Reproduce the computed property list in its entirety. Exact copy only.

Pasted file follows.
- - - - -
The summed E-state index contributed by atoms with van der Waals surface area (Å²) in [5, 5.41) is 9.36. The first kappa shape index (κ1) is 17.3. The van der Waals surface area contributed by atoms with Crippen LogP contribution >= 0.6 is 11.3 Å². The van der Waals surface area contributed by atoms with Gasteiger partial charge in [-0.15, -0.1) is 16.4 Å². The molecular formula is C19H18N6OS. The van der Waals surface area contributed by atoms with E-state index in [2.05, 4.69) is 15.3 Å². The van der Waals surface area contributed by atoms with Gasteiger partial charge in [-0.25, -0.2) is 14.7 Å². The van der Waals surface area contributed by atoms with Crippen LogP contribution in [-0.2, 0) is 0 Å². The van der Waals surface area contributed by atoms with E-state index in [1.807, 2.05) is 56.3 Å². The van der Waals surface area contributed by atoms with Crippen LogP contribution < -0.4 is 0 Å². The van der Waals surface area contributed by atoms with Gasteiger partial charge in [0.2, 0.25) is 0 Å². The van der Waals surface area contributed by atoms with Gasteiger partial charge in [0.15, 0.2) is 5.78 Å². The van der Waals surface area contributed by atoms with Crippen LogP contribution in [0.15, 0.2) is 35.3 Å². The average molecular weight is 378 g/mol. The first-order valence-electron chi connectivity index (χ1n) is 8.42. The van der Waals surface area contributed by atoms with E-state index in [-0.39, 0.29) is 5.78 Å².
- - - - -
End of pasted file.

The summed E-state index contributed by atoms with van der Waals surface area (Å²) in [5, 5.41) is 9.36. The first kappa shape index (κ1) is 17.3. The van der Waals surface area contributed by atoms with Crippen LogP contribution >= 0.6 is 11.3 Å². The van der Waals surface area contributed by atoms with Gasteiger partial charge in [-0.15, -0.1) is 16.4 Å². The molecular formula is C19H18N6OS. The van der Waals surface area contributed by atoms with E-state index in [2.05, 4.69) is 15.3 Å². The van der Waals surface area contributed by atoms with Gasteiger partial charge in [-0.25, -0.2) is 14.7 Å². The van der Waals surface area contributed by atoms with Crippen LogP contribution in [-0.2, 0) is 0 Å². The van der Waals surface area contributed by atoms with E-state index in [1.807, 2.05) is 56.3 Å². The van der Waals surface area contributed by atoms with Crippen LogP contribution < -0.4 is 0 Å². The van der Waals surface area contributed by atoms with Gasteiger partial charge in [0.2, 0.25) is 0 Å². The van der Waals surface area contributed by atoms with Gasteiger partial charge in [0.15, 0.2) is 5.78 Å². The van der Waals surface area contributed by atoms with Crippen LogP contribution in [0.15, 0.2) is 35.3 Å². The average molecular weight is 378 g/mol. The first-order valence-electron chi connectivity index (χ1n) is 8.42. The van der Waals surface area contributed by atoms with E-state index in [-0.39, 0.29) is 5.78 Å².